Wednesday, January 03, 2007, 6:29 AM

Circumstances, Not Agreements, Determine Employee / Independent Contractor Status

In Gilreath v. Yellow Cab of Charlotte, an unpublished opinion filed yesterday, the COA issued a reminder to businesses that a contract declaring someone an independent contractor, by itself, establishes nothing, and that courts look beyond such contracts to the circumstances of the relationship to determine whether someone is an independent contractor or an employee.

The COA noted that factors considered in determining whether an independent contractor or employer-employee relationship exists include whether the person employed: (a) is engaged in an independent business, calling, or occupation; (b) is to have the independent use of his special skill, knowledge, or training in the execution of the work; (c) is doing a specified piece of work at a fixed price or for a lump sum or upon a quantitative basis; (d) is not subject to discharge because he adopts one method of doing the work rather than another; (e) is not in the regular employ of the other contracting party; (f) is free to use such assistants as he may think proper; (g) has full control over such assistants; and (h) selects his own time.

In this case, the would-be independent contractor, a taxi driver: did not have special skills, training, or prior experience; did not work for a lump sum or on a quantitative basis, but rather was paid on commission; was subject to discharge if he failed to perform his duties in a manner other than what was described to him; was required to report to work by 7:00 a.m. six days a week; was required to drive a particular route and obtain permission from defendant's dispatcher if he traveled to a destination other than the airport; and was required to contact defendant's dispatcher to obtain the appropriate fare for passengers.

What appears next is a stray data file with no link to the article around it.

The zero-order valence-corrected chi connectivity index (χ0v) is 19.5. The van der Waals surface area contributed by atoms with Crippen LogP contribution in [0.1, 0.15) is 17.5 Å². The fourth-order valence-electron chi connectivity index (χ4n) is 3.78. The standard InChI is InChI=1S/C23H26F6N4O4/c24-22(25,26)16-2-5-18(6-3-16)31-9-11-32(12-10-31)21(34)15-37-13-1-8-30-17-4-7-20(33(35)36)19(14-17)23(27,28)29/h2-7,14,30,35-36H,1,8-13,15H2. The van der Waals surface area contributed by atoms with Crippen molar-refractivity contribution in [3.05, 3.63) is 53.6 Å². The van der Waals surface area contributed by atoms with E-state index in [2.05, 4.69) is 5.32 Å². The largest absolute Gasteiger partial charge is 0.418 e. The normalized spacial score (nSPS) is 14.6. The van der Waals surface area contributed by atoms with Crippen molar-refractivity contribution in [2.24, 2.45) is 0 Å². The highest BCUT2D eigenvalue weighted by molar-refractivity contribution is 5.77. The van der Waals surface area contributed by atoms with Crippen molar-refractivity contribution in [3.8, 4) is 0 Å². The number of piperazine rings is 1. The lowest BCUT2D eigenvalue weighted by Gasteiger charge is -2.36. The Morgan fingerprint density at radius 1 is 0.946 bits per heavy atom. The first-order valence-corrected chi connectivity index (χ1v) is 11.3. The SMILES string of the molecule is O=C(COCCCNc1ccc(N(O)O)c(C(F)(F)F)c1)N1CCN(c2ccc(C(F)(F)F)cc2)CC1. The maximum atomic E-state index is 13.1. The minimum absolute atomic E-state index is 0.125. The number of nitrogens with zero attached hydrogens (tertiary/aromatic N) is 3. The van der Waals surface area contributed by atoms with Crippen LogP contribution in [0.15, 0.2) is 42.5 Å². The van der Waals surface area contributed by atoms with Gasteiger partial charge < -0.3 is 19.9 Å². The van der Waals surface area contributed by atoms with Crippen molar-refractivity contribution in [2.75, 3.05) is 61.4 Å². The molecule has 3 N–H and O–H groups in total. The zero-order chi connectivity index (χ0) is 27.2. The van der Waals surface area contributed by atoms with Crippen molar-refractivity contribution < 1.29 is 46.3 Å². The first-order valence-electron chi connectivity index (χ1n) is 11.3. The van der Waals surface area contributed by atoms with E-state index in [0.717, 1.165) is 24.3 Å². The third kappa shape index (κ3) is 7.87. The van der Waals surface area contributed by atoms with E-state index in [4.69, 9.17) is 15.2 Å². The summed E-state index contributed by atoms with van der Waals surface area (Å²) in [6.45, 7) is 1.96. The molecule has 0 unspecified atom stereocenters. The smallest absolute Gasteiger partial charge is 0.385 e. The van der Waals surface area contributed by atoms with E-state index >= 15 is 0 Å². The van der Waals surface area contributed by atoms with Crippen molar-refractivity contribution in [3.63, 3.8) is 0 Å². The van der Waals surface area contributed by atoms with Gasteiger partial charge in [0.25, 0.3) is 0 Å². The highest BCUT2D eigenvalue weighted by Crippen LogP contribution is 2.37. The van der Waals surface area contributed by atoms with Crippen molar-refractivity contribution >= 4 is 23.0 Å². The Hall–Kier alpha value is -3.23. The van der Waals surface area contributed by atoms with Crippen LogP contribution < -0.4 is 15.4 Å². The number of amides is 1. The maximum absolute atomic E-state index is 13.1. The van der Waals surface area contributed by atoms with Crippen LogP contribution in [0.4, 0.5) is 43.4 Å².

The COA held "these factors, considered with the circumstances, indicates that Gilreath was defendant's employee and not an independent contractor[,]" and the fact that the would-be independent contractor signed an independent contractor acknowledgment did not change that. The would-be independent contractor / employee was therefore entitled to worker's compensation for an accident arising out of his employment.

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